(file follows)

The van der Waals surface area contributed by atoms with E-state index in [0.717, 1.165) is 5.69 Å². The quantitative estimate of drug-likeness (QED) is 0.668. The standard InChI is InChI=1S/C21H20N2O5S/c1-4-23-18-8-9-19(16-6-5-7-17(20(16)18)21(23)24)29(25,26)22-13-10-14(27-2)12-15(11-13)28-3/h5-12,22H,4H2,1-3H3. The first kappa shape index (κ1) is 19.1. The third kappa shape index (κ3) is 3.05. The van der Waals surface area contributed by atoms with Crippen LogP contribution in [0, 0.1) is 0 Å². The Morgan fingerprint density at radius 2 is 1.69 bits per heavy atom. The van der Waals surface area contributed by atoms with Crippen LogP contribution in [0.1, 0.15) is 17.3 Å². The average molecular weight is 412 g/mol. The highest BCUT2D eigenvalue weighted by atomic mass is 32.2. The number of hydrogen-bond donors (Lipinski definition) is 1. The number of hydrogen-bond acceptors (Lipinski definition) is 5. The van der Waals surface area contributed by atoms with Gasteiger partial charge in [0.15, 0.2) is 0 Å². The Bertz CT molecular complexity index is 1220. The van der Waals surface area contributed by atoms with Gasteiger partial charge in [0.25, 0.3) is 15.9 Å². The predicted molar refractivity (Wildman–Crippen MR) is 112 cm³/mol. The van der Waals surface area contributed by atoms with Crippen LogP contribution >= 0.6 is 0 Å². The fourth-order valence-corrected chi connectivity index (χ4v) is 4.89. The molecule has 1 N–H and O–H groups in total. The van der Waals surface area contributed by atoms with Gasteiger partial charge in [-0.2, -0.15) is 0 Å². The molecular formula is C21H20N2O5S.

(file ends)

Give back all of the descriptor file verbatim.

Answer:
The van der Waals surface area contributed by atoms with E-state index in [0.717, 1.165) is 5.69 Å². The quantitative estimate of drug-likeness (QED) is 0.668. The standard InChI is InChI=1S/C21H20N2O5S/c1-4-23-18-8-9-19(16-6-5-7-17(20(16)18)21(23)24)29(25,26)22-13-10-14(27-2)12-15(11-13)28-3/h5-12,22H,4H2,1-3H3. The first kappa shape index (κ1) is 19.1. The third kappa shape index (κ3) is 3.05. The van der Waals surface area contributed by atoms with Crippen LogP contribution in [0, 0.1) is 0 Å². The Morgan fingerprint density at radius 2 is 1.69 bits per heavy atom. The van der Waals surface area contributed by atoms with Crippen LogP contribution in [0.1, 0.15) is 17.3 Å². The average molecular weight is 412 g/mol. The highest BCUT2D eigenvalue weighted by atomic mass is 32.2. The number of hydrogen-bond donors (Lipinski definition) is 1. The number of hydrogen-bond acceptors (Lipinski definition) is 5. The van der Waals surface area contributed by atoms with Gasteiger partial charge in [0.15, 0.2) is 0 Å². The Bertz CT molecular complexity index is 1220. The van der Waals surface area contributed by atoms with Gasteiger partial charge in [0.25, 0.3) is 15.9 Å². The predicted molar refractivity (Wildman–Crippen MR) is 112 cm³/mol. The van der Waals surface area contributed by atoms with Crippen LogP contribution >= 0.6 is 0 Å². The fourth-order valence-corrected chi connectivity index (χ4v) is 4.89. The molecule has 1 N–H and O–H groups in total. The van der Waals surface area contributed by atoms with Gasteiger partial charge in [-0.2, -0.15) is 0 Å². The molecular formula is C21H20N2O5S.